“Cultural appropriation is defined as the unacknowledged or inappropriate adoption of the customs, practices and ideas, etc. of one people or society by members of another and typically more dominant people or society,” Caroline explained in her response. The Ifugao Heritage School goes on to say cultural appropriation is when you claim another culture as your own, when you’re unaware of the context of the cultural property you’re using, and ultimately disrespecting a culture. It all comes down to knowing about what you’re buying and wearing before putting them on.
At VINTA, we source our indigenous textiles directly or indirectly, through organizations such as Ancestral Crafts and Banj and Mike Claparols’ Creative Definitions that ethically support weaving communities in the Philippines, so what we are doing acknowledges the people whose hands make the textiles. We try to give as much information and transparency as possible in our product descriptions, social media channels and email inquiries from our customers, so that we can not only credit the source, but also so that we can provide essential details about the fabric’s origins, fueling our customer with the knowledge they need to understand and respect the native textiles they’re wearing.
We provide a regional context for every piece we create in an effort to educate and expose more of our culture to the Filipino diaspora and beyond. These older ways of weaving and wearing garments have inspired us to make one-of-a-kind pieces, so we could pay homage to these traditional styles. More importantly, as mentioned, we aim to support local weavers and provide a living wage for the VINTA skilled artisans who make our products.
Certain Ifugao weave designs are made to be sold to buyers in Manila. Photo taken from Rappler in a great article: "5 things to ask before buying indigenous weaves"
“The Ifugao weaves are made by Ifugao people — we buy them directly from that region or through a retailer (typically Muslim or Filipino merchants in Manila),” Caroline continues. “The people who weave the fabric sell it for their livelihood, bottom line. The typical red and black stripe is ubiquitous and has become something of a Kente cloth for the Filipinx diaspora. When we sell the garments made with that weave, we call it what it is in the product description on our website. Individuals who wear it bear the responsibility of naming what they are wearing. The wearer can (should) choose to engage with others about what they know about Ifugao people. I think that is the beauty of sharing the culture.”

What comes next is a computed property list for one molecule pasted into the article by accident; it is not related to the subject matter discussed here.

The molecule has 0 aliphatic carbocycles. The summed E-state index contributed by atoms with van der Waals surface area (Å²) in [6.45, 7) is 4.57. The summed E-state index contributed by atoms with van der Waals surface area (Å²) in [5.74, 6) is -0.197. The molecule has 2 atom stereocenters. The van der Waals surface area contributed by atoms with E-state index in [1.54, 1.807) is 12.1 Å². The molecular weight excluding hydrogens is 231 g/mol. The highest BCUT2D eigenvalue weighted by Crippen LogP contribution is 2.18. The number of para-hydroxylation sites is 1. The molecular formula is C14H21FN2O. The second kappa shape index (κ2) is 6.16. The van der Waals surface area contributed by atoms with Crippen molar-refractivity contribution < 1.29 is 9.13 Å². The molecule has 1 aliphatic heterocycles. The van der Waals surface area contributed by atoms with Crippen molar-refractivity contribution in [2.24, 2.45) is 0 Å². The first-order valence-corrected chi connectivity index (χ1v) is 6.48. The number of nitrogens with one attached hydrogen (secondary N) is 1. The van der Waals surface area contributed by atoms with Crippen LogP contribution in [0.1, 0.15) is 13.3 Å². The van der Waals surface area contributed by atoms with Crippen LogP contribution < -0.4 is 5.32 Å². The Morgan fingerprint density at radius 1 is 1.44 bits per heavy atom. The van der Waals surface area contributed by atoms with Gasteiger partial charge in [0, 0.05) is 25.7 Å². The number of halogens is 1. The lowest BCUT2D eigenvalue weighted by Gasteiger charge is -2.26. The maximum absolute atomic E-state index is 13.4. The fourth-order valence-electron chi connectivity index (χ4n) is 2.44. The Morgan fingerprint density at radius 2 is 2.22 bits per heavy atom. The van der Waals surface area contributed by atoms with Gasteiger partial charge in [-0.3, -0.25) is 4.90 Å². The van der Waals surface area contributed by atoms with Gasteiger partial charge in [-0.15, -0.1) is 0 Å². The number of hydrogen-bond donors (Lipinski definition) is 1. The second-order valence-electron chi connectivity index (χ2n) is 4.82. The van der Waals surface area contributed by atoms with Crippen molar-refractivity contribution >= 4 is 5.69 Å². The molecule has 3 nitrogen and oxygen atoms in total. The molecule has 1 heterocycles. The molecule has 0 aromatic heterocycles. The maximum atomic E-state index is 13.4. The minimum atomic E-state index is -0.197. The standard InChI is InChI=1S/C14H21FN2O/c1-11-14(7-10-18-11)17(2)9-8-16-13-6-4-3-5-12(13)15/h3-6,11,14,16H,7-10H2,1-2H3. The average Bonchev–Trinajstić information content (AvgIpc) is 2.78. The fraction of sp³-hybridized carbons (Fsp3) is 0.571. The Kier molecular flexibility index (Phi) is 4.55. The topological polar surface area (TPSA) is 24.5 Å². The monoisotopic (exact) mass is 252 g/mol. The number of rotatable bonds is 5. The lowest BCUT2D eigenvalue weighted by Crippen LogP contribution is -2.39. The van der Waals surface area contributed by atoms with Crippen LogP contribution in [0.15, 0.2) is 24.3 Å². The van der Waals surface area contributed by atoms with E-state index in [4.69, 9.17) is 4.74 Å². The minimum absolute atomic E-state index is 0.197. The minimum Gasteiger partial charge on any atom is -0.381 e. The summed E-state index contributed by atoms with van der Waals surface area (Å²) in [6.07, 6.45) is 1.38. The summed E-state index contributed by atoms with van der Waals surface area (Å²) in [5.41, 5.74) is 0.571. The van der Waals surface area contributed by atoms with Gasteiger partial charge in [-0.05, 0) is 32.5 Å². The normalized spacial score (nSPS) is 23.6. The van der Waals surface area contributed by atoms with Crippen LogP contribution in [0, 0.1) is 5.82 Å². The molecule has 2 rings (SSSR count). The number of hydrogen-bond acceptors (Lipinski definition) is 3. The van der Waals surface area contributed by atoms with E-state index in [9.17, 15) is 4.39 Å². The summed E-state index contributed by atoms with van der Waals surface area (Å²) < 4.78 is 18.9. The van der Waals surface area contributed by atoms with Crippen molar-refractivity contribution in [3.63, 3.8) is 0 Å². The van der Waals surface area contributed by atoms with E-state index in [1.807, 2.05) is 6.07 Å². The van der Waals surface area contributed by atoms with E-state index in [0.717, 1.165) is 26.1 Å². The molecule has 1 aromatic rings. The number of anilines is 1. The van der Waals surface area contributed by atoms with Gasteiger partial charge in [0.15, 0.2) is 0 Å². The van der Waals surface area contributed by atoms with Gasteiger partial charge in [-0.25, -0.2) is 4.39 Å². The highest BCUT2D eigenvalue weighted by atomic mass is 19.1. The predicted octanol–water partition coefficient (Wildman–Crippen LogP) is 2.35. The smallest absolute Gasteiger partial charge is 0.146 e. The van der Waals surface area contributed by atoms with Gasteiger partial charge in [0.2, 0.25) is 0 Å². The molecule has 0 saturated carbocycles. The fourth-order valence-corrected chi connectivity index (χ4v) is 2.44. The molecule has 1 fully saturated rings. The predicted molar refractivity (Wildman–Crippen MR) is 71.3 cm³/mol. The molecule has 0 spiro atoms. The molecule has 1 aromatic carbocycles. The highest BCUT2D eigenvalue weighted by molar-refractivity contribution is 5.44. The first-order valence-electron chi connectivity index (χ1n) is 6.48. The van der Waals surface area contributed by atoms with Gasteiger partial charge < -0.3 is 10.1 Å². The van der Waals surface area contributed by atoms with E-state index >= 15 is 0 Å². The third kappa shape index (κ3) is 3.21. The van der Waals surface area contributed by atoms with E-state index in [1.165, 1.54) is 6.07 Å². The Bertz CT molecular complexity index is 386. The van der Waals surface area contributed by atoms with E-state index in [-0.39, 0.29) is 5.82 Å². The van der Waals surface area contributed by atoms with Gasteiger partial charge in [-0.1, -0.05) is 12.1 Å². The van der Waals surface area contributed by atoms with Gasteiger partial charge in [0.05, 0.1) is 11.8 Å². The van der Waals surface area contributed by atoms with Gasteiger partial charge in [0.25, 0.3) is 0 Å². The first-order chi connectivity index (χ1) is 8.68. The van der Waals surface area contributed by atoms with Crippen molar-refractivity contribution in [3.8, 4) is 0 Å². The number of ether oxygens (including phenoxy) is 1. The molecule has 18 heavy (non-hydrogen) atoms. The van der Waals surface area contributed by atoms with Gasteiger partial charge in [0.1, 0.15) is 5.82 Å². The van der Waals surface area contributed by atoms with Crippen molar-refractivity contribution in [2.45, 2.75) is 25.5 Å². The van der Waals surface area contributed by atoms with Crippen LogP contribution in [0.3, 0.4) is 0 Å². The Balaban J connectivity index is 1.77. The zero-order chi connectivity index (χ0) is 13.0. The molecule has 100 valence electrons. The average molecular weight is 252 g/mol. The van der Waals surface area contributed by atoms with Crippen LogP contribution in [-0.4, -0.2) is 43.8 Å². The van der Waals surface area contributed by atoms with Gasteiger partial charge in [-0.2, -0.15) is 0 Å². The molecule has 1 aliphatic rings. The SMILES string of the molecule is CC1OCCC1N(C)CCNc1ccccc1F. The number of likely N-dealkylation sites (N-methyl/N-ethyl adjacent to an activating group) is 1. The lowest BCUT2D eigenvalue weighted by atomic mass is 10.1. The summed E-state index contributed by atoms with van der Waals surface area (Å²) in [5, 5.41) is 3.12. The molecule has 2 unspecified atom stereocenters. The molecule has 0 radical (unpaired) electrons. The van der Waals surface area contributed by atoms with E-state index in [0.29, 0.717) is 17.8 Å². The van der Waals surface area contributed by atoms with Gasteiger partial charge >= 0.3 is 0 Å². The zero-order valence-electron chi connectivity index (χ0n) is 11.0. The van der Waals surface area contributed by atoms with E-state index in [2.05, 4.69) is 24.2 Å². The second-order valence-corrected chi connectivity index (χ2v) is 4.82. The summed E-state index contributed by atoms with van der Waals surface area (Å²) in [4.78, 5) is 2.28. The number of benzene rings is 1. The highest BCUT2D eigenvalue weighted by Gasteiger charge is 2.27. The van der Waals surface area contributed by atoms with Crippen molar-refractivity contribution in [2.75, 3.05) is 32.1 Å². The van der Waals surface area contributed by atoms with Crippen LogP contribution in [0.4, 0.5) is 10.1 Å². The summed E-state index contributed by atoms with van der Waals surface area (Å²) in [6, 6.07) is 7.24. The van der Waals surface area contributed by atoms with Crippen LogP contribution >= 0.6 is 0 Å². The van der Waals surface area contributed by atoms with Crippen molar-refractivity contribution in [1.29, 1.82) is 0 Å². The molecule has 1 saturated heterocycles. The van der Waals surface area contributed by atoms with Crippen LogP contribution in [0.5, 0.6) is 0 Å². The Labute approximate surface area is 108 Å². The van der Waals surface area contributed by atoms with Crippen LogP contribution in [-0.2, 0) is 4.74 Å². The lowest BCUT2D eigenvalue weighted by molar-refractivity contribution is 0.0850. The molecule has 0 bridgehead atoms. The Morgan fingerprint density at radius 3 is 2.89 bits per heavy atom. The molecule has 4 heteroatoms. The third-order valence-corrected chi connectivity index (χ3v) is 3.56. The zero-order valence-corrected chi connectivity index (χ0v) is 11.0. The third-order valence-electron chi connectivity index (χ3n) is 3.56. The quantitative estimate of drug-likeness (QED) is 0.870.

It’s also important to understand what the designs and patterns mean. One issue with some brands using these indigenous weaves for fashionable items is that many of the textiles often get lost in translation. For example, using and altering a specific and symbolic handloomed blanket as fabric for a skirt, when in fact it’s a ga’mong (“blanket for the dead” used strictly for funerals), is very disrespectful to the culture. So designers and clothing brands bear the responsibility of understanding what these fabrics represent, how these pieces reflect Ifugao religions, their roots and the people’s resistance before purchasing and modifying into their modern interpretation.
At the end of the day, VINTA strives to create those important, and sometimes uncomfortable, conversations about the traditional textiles, where its from, its heritage and history of the indigenous Philippines — a topic that should and needs to be revived, so that we could come to understand the healing and growth of an often neglected people. Proudly wearing these pieces in one’s everyday life can help to introduce the Ifugao culture to the greater Filipinx community in a new and positive light.
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This week has been so emotional and yesterday’s batok ceremony was no exception. Thank you, Manong @lanewilcken. Thank you, soul sista @ubespice. Thank you @nataliawanders for keeping me laughing the whole time. Thank you, ancestors, seen and unseen. 😭💜 [swipe to photo 6 to see my face when things get spicy 😅😅😅 skip 7 and 8 if blood makes you queasy] #batok #bontoc #proudigorota
“I believe it is particularly important for the diasporic Filipinxs (whether they are Tagalogs or Visayan) to educate themselves on the systemic oppression of indigenous tribes in the Philippines — it is rampant, like all indigenous groups all over the world,” Caroline said. “And contribute to fight the oppressor in any way they can.”